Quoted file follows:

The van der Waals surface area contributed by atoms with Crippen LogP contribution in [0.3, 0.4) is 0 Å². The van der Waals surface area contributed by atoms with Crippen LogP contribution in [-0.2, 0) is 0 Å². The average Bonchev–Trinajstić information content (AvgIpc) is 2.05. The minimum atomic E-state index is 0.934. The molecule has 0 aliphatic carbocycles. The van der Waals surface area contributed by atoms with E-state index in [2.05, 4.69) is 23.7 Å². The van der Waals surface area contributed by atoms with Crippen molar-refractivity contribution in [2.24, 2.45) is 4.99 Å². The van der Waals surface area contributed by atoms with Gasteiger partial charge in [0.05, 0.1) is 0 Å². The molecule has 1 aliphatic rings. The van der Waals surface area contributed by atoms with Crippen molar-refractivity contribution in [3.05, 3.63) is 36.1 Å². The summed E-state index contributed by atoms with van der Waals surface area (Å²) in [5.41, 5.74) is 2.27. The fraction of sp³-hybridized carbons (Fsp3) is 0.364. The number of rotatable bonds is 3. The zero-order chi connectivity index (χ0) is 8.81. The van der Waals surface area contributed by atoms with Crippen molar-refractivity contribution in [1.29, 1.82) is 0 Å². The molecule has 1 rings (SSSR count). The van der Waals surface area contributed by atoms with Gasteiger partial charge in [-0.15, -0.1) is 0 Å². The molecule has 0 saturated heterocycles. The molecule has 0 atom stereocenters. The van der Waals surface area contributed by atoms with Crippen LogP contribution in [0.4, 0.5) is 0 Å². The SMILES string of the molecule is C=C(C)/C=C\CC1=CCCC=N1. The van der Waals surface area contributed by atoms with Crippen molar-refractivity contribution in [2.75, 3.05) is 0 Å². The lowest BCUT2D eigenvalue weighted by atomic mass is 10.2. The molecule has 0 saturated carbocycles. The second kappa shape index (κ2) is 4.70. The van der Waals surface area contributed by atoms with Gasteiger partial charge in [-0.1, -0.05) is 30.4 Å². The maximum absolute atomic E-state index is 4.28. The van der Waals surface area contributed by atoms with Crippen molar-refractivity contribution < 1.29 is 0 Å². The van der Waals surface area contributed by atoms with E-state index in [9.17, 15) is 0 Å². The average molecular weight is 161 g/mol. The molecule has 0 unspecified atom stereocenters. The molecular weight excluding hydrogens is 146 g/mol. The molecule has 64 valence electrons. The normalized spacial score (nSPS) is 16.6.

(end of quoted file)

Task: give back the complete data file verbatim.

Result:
The van der Waals surface area contributed by atoms with Crippen LogP contribution in [0.3, 0.4) is 0 Å². The van der Waals surface area contributed by atoms with Crippen LogP contribution in [-0.2, 0) is 0 Å². The average Bonchev–Trinajstić information content (AvgIpc) is 2.05. The minimum atomic E-state index is 0.934. The molecule has 0 aliphatic carbocycles. The van der Waals surface area contributed by atoms with E-state index in [2.05, 4.69) is 23.7 Å². The van der Waals surface area contributed by atoms with Crippen molar-refractivity contribution in [2.24, 2.45) is 4.99 Å². The van der Waals surface area contributed by atoms with Gasteiger partial charge in [0.05, 0.1) is 0 Å². The molecule has 1 aliphatic rings. The van der Waals surface area contributed by atoms with Crippen molar-refractivity contribution in [3.05, 3.63) is 36.1 Å². The summed E-state index contributed by atoms with van der Waals surface area (Å²) in [5.41, 5.74) is 2.27. The fraction of sp³-hybridized carbons (Fsp3) is 0.364. The number of rotatable bonds is 3. The zero-order chi connectivity index (χ0) is 8.81. The van der Waals surface area contributed by atoms with Crippen molar-refractivity contribution in [1.29, 1.82) is 0 Å². The molecule has 1 rings (SSSR count). The van der Waals surface area contributed by atoms with Gasteiger partial charge in [-0.15, -0.1) is 0 Å². The molecule has 0 saturated heterocycles. The molecule has 0 atom stereocenters. The van der Waals surface area contributed by atoms with Crippen LogP contribution in [0.4, 0.5) is 0 Å². The SMILES string of the molecule is C=C(C)/C=C\CC1=CCCC=N1. The van der Waals surface area contributed by atoms with Crippen molar-refractivity contribution in [2.75, 3.05) is 0 Å². The lowest BCUT2D eigenvalue weighted by atomic mass is 10.2. The molecule has 0 saturated carbocycles. The second kappa shape index (κ2) is 4.70. The van der Waals surface area contributed by atoms with Gasteiger partial charge in [-0.1, -0.05) is 30.4 Å². The maximum absolute atomic E-state index is 4.28. The van der Waals surface area contributed by atoms with Crippen molar-refractivity contribution < 1.29 is 0 Å². The van der Waals surface area contributed by atoms with E-state index in [9.17, 15) is 0 Å². The average molecular weight is 161 g/mol. The molecule has 0 unspecified atom stereocenters. The molecular weight excluding hydrogens is 146 g/mol. The molecule has 64 valence electrons. The normalized spacial score (nSPS) is 16.6.